The philosophy: The more creative a nation is, the more potential that nation has for economic growth. The Richard Florida Creativity Group has compiled an index ranking countries based on three measures: talent, technology and tolerance. In addition to innovators such as scientists, professors and artists, the fashion and design industries make up a huge portion of economic growth. The index argues that economic value comes not just from raw materials, but also from the design or aesthetic content behind those materials. “The fashion industry is perhaps the best example of value creation and consumption,” said Richard Florida, founder of the group. Below, a breakdown of the top 10 countries and what they are doing creatively that could be helping to motivate their economies.

Creativity index: 80.8
Think Ikea. Think H&M. Think Volvo and Saab. Creative companies such as Ikea, a home furnishings retail chain, roll out products that are appealing — in design, function and price. The Helsingborg, Sweden, retailer currently has more than 200 stores in 30-plus countries. Stockholm’s retail giant, H&M, unveiled its fall clothing collection in New York’s Central Park in April: It consisted of heavy knits, tweeds and balloon skirts, WWD said.

Creativity index: 76.6
Japan, the land of innovation and technology, also breeds plenty of well-known fashion designers, known for cutting-edge innovations. Names such as Issey Miyake, Yohji Yamamoto, Comme des Garçons and Junya Watanabe all hail from Japan and push the envelope every season.

Creativity index: 68.4
Finnish residents are known for taking pride in the architectural design of their buildings and structures. This year has been declared “Design Year Finland,” in order to promote the importance and potential that the industry has to boost trade and business. The celebration lasts throughout 2005 and includes hundreds of events in Finland and worldwide, with exhibitions, a competition and a design forum.

Creativity index: 66.6
Richard Florida’s book, “The Flight of the Creative Class,” argues the point that the U.S. is losing much of its creative talent to other countries. Still, the nation is recognized as part of the top 10. “New York alone cranks out a larger gross economic output than all of Russia,” Florida said. “It is one of the biggest drivers of the U.S.’s powerhouse economy — fashionable services, products and ideas have so much to do with that.”

This story first appeared in the May 5, 2005 issue of WWD. Subscribe Today.

Creativity index: 63.7
Beautiful people, beautiful land, beautiful products. Companies in Switzerland have created fantastic and timeless lines of watches, including Rolex and Tag Heuer. Rolex, based in Geneva, was founded in 1905 and has been credited with making the wristwatch a popular accessory. To this day, many of its products are still made by hand.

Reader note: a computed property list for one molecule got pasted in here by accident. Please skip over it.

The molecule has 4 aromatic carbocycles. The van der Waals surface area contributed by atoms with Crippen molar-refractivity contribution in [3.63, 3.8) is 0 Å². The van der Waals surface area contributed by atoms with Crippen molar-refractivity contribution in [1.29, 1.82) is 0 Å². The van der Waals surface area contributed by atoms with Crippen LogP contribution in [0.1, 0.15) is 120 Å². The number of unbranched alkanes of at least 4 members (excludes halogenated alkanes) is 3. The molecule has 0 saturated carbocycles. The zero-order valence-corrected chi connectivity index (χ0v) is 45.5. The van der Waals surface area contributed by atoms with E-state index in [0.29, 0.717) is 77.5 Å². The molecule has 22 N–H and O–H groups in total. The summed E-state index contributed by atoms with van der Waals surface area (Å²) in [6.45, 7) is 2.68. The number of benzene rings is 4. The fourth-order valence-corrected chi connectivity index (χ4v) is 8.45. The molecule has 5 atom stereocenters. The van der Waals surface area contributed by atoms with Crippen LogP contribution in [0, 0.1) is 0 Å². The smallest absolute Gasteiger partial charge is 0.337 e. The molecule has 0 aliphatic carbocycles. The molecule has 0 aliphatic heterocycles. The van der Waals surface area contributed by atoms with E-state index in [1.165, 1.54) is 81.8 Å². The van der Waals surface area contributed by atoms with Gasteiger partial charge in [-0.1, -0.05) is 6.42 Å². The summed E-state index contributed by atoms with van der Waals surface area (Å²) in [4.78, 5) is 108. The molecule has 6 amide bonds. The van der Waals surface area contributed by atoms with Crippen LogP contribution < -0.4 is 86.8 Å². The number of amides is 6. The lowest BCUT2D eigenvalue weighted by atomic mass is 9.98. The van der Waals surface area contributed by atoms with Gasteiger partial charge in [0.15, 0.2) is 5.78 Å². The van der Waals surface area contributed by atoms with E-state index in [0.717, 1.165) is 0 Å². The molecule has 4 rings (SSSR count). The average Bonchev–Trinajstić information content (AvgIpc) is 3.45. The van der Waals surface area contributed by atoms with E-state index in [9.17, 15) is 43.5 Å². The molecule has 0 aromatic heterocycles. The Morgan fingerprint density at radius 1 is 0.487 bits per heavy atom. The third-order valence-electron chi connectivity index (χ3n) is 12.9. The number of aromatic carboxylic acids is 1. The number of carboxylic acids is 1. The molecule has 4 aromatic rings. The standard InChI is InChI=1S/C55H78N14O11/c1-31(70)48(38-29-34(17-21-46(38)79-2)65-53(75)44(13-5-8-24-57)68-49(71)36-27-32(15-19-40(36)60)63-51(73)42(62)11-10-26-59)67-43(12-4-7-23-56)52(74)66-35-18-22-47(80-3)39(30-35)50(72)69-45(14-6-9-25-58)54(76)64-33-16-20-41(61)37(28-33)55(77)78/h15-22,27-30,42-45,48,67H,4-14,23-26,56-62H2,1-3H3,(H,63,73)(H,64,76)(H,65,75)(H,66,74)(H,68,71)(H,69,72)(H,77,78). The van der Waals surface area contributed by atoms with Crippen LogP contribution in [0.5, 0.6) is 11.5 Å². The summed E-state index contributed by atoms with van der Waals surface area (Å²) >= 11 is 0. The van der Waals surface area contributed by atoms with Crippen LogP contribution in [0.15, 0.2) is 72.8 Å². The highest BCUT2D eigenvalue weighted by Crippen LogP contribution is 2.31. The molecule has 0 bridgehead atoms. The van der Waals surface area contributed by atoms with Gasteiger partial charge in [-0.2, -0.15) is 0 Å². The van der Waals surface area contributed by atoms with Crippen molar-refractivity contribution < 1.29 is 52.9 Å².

Creativity index: 61.3
Danish design can be compared with the Danish lifestyle: laid-back and liberating. Architecture is hugely popular in this country, population 5,413,392. Danes have created famous structures such as the Sydney Opera House in Australia (Jørn Utzon), arguably one of the most recognizable buildings in the world. Other notables include: La Grande Arche in Paris (Johan Otto von Spreckelsen) and St. Catherine’s College, in Oxford, U.K. (Arne Jacobsen).

Creativity index: 61.2
In Iceland, creativity is ingrained in residents at an early age, and thus, it has no problem retaining talent. A subject of the national curriculum is “Innovation Education,” a teaching method that is used to encourage children to discover their own solutions, invent new objects and redesign objects that already exist. An added bonus: Life expectancy is high here, thanks to a low infant mortality rate, a fish-based diet and excellent health care.

Creativity index: 61.1
From a creative education comes a creative way of thinking: The Netherlands is populated with numerous design schools, including the Rotterdam Academy of Architecture, AMFI Amsterdam Fashion Institute and Gerrit Rietveld Academie (which houses graphic design, theater and stage design programs, among others).

Creativity index: 59.5
Norway, the fifth Scandinavian nation on the list, has an agency dedicated to the creative development of the country: Innovation Norway was formed in January 2004 by combining the Norwegian Government Consultative Office for Inventors, the Norwegian Industrial and Regional Development Fund, the Norwegian Trade Council and the Norwegian Tourist Board. It helps develop small and medium-sized entrepreneurial and innovative firms.

Creativity index: 57.7
From Volkswagens and Benzes to Karl Lagerfeld and Jil Sander, Germany is well represented in both the fashion and design industries. Germany prides itself on quality and functionalism — seen in much of its industrial design — and the fashion scene is much more discreet than other countries, focusing more on classic and clear styles.

Source: Richard Florida Creativity Group’s Global Creativity Index

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